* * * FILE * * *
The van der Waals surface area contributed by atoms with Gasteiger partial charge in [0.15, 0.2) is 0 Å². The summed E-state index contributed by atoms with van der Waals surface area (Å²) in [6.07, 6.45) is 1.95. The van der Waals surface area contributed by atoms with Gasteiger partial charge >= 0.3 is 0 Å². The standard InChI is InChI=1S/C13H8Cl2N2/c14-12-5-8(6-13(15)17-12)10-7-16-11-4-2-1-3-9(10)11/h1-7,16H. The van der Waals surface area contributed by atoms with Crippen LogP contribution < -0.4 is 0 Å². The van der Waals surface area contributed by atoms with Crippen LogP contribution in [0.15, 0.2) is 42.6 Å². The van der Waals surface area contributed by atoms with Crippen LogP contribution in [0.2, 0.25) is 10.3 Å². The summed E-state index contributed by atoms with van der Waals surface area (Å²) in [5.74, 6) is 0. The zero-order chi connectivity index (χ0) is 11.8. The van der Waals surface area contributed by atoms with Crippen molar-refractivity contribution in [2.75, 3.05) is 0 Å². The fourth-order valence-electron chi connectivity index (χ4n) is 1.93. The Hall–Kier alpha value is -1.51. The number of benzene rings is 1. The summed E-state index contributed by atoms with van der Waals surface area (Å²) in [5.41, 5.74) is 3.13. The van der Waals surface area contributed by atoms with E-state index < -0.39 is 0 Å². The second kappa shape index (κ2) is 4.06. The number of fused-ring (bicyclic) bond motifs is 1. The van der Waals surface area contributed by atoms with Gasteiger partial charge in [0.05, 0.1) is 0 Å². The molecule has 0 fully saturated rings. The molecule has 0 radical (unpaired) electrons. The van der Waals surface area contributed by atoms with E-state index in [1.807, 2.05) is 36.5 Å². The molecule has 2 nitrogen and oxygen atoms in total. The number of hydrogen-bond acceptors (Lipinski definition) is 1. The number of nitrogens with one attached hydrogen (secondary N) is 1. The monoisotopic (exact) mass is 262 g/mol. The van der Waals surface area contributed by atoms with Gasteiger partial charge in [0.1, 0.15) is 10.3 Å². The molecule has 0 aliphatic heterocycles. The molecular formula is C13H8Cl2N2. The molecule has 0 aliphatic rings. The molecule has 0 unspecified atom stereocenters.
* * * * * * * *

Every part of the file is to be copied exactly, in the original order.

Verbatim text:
The van der Waals surface area contributed by atoms with Gasteiger partial charge in [0.15, 0.2) is 0 Å². The summed E-state index contributed by atoms with van der Waals surface area (Å²) in [6.07, 6.45) is 1.95. The van der Waals surface area contributed by atoms with Gasteiger partial charge >= 0.3 is 0 Å². The standard InChI is InChI=1S/C13H8Cl2N2/c14-12-5-8(6-13(15)17-12)10-7-16-11-4-2-1-3-9(10)11/h1-7,16H. The van der Waals surface area contributed by atoms with Crippen LogP contribution < -0.4 is 0 Å². The van der Waals surface area contributed by atoms with Crippen LogP contribution in [0.15, 0.2) is 42.6 Å². The van der Waals surface area contributed by atoms with Crippen LogP contribution in [0.2, 0.25) is 10.3 Å². The summed E-state index contributed by atoms with van der Waals surface area (Å²) in [5.74, 6) is 0. The zero-order chi connectivity index (χ0) is 11.8. The van der Waals surface area contributed by atoms with Crippen molar-refractivity contribution in [2.75, 3.05) is 0 Å². The fourth-order valence-electron chi connectivity index (χ4n) is 1.93. The Hall–Kier alpha value is -1.51. The number of benzene rings is 1. The summed E-state index contributed by atoms with van der Waals surface area (Å²) in [5.41, 5.74) is 3.13. The van der Waals surface area contributed by atoms with E-state index < -0.39 is 0 Å². The second kappa shape index (κ2) is 4.06. The number of fused-ring (bicyclic) bond motifs is 1. The van der Waals surface area contributed by atoms with Gasteiger partial charge in [0.05, 0.1) is 0 Å². The molecule has 0 fully saturated rings. The molecule has 0 radical (unpaired) electrons. The van der Waals surface area contributed by atoms with E-state index in [1.807, 2.05) is 36.5 Å². The molecule has 2 nitrogen and oxygen atoms in total. The number of hydrogen-bond acceptors (Lipinski definition) is 1. The number of nitrogens with one attached hydrogen (secondary N) is 1. The monoisotopic (exact) mass is 262 g/mol. The van der Waals surface area contributed by atoms with Gasteiger partial charge in [0.1, 0.15) is 10.3 Å². The molecule has 0 aliphatic heterocycles. The molecular formula is C13H8Cl2N2. The molecule has 0 aliphatic rings. The molecule has 0 unspecified atom stereocenters.